Anarchy: A Journal of Desire Armed

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Anarchy: A Journal of Desire Armed
Anarchy magazine logo
Type Political philosophy
Format annual
Publisher Center for Alternative Literature
Editor John Henri Nolette, L D Hobson, Lawrence Jarach
Founded 1980
Political alignment Anarchism
Language English
Headquarters Berkeley, California
ISSN 1044-1387
OCLC number 11733794
Official website

Anarchy: A Journal of Desire Armed is a North American anarchist magazine, and was one of the most popular anarchist publications in North America in the 1980s and 1990s. It could be described as a general interest and critical, non-ideological anarchist journal. It was founded by members of the Columbia Anarchist League of Columbia, Missouri, and continued to be published there for nearly fifteen years, eventually under the sole editorial control of Jason McQuinn (who initially used the pseudonym "Lev Chernyi"), before briefly moving to New York City in 1995 to be published by members of the Autonomedia collective. The demise of independent distributor Fine Print nearly killed the magazine, necessitating its return to the Columbia collective after just two issues. It remained in Columbia from 1997 to 2006. As of 2006 it is published bi-annually by a group based in Berkeley, California.[1][2] The magazine accepts no advertising. It has serially published two book-length works, The Papalagi and Raoul Vaneigem's The Revolution of Everyday Life.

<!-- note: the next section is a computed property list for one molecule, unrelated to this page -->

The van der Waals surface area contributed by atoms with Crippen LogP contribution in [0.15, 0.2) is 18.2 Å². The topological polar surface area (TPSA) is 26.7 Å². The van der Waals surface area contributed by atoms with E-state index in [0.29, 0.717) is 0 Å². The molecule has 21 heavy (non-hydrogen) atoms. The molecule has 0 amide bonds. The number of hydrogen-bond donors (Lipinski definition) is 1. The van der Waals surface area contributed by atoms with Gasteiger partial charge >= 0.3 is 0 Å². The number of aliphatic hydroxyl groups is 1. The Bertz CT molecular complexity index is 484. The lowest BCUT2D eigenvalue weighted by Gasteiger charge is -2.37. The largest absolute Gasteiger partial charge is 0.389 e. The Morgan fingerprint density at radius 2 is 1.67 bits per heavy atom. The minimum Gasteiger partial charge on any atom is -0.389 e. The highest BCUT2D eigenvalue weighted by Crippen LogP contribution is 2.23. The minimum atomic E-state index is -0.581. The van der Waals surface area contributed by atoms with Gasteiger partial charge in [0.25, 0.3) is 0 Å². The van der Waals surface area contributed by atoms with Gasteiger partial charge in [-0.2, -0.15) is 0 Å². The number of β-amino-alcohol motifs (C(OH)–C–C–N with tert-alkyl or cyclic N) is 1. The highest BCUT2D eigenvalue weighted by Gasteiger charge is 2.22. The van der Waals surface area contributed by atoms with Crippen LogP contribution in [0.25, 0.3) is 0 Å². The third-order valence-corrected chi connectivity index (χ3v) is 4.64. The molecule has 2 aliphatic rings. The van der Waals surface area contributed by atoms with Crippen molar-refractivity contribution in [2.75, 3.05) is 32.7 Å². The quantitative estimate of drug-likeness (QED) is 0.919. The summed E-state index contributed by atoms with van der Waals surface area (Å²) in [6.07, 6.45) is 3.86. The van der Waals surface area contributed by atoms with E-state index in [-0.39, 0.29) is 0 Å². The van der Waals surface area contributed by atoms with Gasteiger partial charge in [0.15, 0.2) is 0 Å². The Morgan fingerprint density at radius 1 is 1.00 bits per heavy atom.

Perspective and contributors[edit]

The magazine is noted for spearheading the Post-left anarchy critique ("beyond the confines of ideology"), as articulated by such writers as Lawrence Jarach, John Zerzan, Bob Black, and Wolfi Landstreicher (formerly Feral Faun/Feral Ranter among other noms de plume). Zerzan is now best known as the foremost proponent of anarcho-primitivism. The magazine has been open to publishing the primitivists, which has caused leftist critics and academics like Ruth Kinna (editor of Anarchist Studies) to classify the magazine as primitivist, but McQuinn, Jarach and others have published critiques of primitivism there. Bob Black is best known for "The Abolition of Work" (1985), a widely reprinted and translated essay (first widely circulated, in fact, as an insert in Anarchy in 1986[citation needed]), but for Anarchy he has mainly contributed critiques of leftists and anarcho-leftists such as Ward Churchill, Fred Woodworth, Chaz Bufe, Murray Bookchin, the Platformists and most recently AK Press. Wolfi Landstreicher now writes from the "insurrectionalist" perspective of Renzo Novatore and Alfredo Bonanno (he has translated both) which combines a sympathy for generalized, spontaneous, unmediated uprising with the egoism of Max Stirner.


  1. ^ Feeney, Mary K. (November 22, 2001). "Voices You May Not Want to Hear". Hartford Courant. 
  2. ^ "Embattled prof files complaint against himself". MSNBC. Associated Press. July 1, 2005. 

External links[edit]